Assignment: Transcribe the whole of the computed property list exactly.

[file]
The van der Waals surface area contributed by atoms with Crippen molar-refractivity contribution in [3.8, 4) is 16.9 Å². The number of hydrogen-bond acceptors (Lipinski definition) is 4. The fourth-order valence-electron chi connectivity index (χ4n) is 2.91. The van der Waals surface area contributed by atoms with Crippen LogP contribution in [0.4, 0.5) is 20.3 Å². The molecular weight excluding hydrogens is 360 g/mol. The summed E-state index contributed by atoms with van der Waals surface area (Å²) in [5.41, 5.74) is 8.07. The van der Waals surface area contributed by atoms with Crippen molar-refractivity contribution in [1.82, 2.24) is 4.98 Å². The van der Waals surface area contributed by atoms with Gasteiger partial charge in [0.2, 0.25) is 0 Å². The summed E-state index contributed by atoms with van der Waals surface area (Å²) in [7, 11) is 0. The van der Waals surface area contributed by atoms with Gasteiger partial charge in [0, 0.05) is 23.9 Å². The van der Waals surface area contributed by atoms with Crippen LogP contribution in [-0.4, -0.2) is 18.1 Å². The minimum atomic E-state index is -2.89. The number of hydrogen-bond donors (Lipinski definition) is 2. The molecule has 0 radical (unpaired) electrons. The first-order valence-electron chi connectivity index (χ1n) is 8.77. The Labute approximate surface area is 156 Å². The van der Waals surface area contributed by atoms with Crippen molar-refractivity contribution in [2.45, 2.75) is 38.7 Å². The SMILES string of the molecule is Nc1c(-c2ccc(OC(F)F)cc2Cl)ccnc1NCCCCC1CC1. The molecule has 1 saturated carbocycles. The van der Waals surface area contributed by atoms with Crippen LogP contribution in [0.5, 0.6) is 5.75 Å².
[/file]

The van der Waals surface area contributed by atoms with Crippen molar-refractivity contribution in [3.8, 4) is 16.9 Å². The number of hydrogen-bond acceptors (Lipinski definition) is 4. The fourth-order valence-electron chi connectivity index (χ4n) is 2.91. The van der Waals surface area contributed by atoms with Crippen LogP contribution in [0.4, 0.5) is 20.3 Å². The molecular weight excluding hydrogens is 360 g/mol. The summed E-state index contributed by atoms with van der Waals surface area (Å²) in [5.41, 5.74) is 8.07. The van der Waals surface area contributed by atoms with Crippen molar-refractivity contribution in [1.82, 2.24) is 4.98 Å². The van der Waals surface area contributed by atoms with Gasteiger partial charge in [0.2, 0.25) is 0 Å². The summed E-state index contributed by atoms with van der Waals surface area (Å²) in [7, 11) is 0. The van der Waals surface area contributed by atoms with Gasteiger partial charge in [0, 0.05) is 23.9 Å². The van der Waals surface area contributed by atoms with Crippen LogP contribution in [-0.4, -0.2) is 18.1 Å². The minimum atomic E-state index is -2.89. The number of hydrogen-bond donors (Lipinski definition) is 2. The molecule has 0 radical (unpaired) electrons. The first-order valence-electron chi connectivity index (χ1n) is 8.77. The Labute approximate surface area is 156 Å². The van der Waals surface area contributed by atoms with Crippen molar-refractivity contribution in [2.45, 2.75) is 38.7 Å². The SMILES string of the molecule is Nc1c(-c2ccc(OC(F)F)cc2Cl)ccnc1NCCCCC1CC1. The molecule has 1 saturated carbocycles. The van der Waals surface area contributed by atoms with Crippen LogP contribution in [0.5, 0.6) is 5.75 Å².